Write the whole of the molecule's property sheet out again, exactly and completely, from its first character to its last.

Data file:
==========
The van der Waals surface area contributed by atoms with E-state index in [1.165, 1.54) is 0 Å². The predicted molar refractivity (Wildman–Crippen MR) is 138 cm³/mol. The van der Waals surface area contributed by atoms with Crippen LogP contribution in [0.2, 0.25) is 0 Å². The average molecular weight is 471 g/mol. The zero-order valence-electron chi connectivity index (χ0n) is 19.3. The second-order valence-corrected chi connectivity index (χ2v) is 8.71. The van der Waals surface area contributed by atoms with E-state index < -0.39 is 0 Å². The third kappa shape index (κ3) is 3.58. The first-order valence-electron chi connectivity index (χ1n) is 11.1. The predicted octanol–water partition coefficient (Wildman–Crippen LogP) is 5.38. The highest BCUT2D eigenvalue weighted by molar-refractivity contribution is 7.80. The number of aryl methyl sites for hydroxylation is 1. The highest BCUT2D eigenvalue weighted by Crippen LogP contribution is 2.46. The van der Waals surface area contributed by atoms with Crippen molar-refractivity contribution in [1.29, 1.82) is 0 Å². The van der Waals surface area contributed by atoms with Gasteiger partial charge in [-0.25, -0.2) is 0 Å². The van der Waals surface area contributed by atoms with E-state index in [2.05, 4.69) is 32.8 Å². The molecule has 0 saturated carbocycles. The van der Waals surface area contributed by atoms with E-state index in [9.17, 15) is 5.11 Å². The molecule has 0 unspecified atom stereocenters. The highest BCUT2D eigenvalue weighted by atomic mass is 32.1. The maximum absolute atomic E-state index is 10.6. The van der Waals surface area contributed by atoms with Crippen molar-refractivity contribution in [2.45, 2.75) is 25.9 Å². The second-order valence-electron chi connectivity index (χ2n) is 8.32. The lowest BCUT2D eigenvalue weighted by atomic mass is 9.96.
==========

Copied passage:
The van der Waals surface area contributed by atoms with E-state index in [1.165, 1.54) is 0 Å². The predicted molar refractivity (Wildman–Crippen MR) is 138 cm³/mol. The van der Waals surface area contributed by atoms with Crippen LogP contribution in [0.2, 0.25) is 0 Å². The average molecular weight is 471 g/mol. The zero-order valence-electron chi connectivity index (χ0n) is 19.3. The second-order valence-corrected chi connectivity index (χ2v) is 8.71. The van der Waals surface area contributed by atoms with E-state index < -0.39 is 0 Å². The third kappa shape index (κ3) is 3.58. The first-order valence-electron chi connectivity index (χ1n) is 11.1. The predicted octanol–water partition coefficient (Wildman–Crippen LogP) is 5.38. The highest BCUT2D eigenvalue weighted by molar-refractivity contribution is 7.80. The number of aryl methyl sites for hydroxylation is 1. The highest BCUT2D eigenvalue weighted by Crippen LogP contribution is 2.46. The van der Waals surface area contributed by atoms with Crippen molar-refractivity contribution in [1.29, 1.82) is 0 Å². The van der Waals surface area contributed by atoms with Gasteiger partial charge in [-0.25, -0.2) is 0 Å². The van der Waals surface area contributed by atoms with E-state index in [2.05, 4.69) is 32.8 Å². The molecule has 0 saturated carbocycles. The van der Waals surface area contributed by atoms with E-state index in [9.17, 15) is 5.11 Å². The molecule has 0 unspecified atom stereocenters. The highest BCUT2D eigenvalue weighted by atomic mass is 32.1. The maximum absolute atomic E-state index is 10.6. The van der Waals surface area contributed by atoms with Crippen molar-refractivity contribution in [2.45, 2.75) is 25.9 Å². The second-order valence-electron chi connectivity index (χ2n) is 8.32. The lowest BCUT2D eigenvalue weighted by atomic mass is 9.96.